Like flamenco, but not sure about modern? Dance Sampler offers chance to experience it all
Dimensions Dance Theatre of Miami is one of the companies in the Daniel Lewis Dance Sampler. Pictured above are Melissa Verdecia and Lyvan Verdecia in “Smallest-Orbits.” (Photo courtesy of Simon Soong)
For decades, the Daniel Lewis Dance Sampler has opened the South Florida dance season with a diverse program of Miami dance companies hosted at Miami’s New World School of the Arts.
In 2020, the Sampler expanded to include a virtual program and has also included performances at multiple venues.
Daniel Lewis, the founder and Dance Sampler namesake, has been a guiding force behind the growing event.
Formerly an assistant director of dance and faculty member at the Julliard School, Lewis accepted the position of founding Dean of Dance at the New World School of the Arts in Miami in 1987.
When Lewis took on the new position, Miami’s dance scene was just getting off the ground.
Seeing a number of small companies struggling to fill halls, Lewis had the idea of presenting multiple companies in the same program and combining their audiences.
“I started the Sampler in 1989 mainly as an audience development tool,” says Lewis, “because I was going to dance performances for the local companies that were only 25 percent full. My hope with the Sampler was that all these different audiences would come to see their company, and they would like the other companies they saw, and then they’d come out for them, too.”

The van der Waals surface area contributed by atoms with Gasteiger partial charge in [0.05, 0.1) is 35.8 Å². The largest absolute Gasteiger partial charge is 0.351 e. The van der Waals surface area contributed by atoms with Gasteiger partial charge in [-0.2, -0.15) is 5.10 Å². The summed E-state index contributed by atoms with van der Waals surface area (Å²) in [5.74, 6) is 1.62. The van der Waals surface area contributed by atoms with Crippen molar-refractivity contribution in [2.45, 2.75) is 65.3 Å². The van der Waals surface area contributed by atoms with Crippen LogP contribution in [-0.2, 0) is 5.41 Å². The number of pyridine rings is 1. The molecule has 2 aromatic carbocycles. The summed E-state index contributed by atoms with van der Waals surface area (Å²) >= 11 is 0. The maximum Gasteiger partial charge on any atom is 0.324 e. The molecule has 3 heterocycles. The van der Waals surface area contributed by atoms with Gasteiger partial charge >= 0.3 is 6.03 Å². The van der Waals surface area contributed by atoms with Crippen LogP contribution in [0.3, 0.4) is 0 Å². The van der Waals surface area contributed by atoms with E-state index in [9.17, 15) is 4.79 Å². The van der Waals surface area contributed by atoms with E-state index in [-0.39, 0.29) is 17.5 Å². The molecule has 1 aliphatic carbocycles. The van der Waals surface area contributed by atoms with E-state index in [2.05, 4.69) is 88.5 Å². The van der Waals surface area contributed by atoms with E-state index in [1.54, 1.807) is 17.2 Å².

In the decades since, not only have many of those small companies matured but so has the appreciation of dance in the region. Many South Florida companies enjoy well-attended performances and often fill venues to capacity.
Around 2010, Lewis was ready to retire from his position at New World and he was ready to let go of the considerable task of grant-writing and organizing behind the Dance Sampler’s success. He wanted to turn his attention to arts education for children through a nonprofit organization he founded, Miami Dance Futures.
“It’s expensive to put this on. You can’t make money doing this,” explains Lewis. The Sampler receives funding from Miami Dade County as well as the state of Florida, which allows dancers and companies who participate in the event to be paid for their work. “Thank God for the state and the county who gave us the funding that we match with private donations.”
Having fulfilled its original purpose, the Sampler could have faded. Instead, the event changed and grew.
Diego Salterini and Hannah Baumgarten – co-artistic directors of Dance NOW! Miami – breathed new life into the Sampler.
“The Sampler allowed us to aggregate audiences,” says Salterini, “but, more importantly, also cross-pollinate audiences. With the Sampler, someone could go to see flamenco and then have a chance to see modern dance as well.”
Baumgarten adds that for audiences, it allows for the chance to experience a range of performers.
“Many people are pretty sure what they’re going to see when they go to classical ballet or flamenco. But we all have limited time and limited funds. The Sampler gives audiences a chance to go for one thing they know they are going to like.”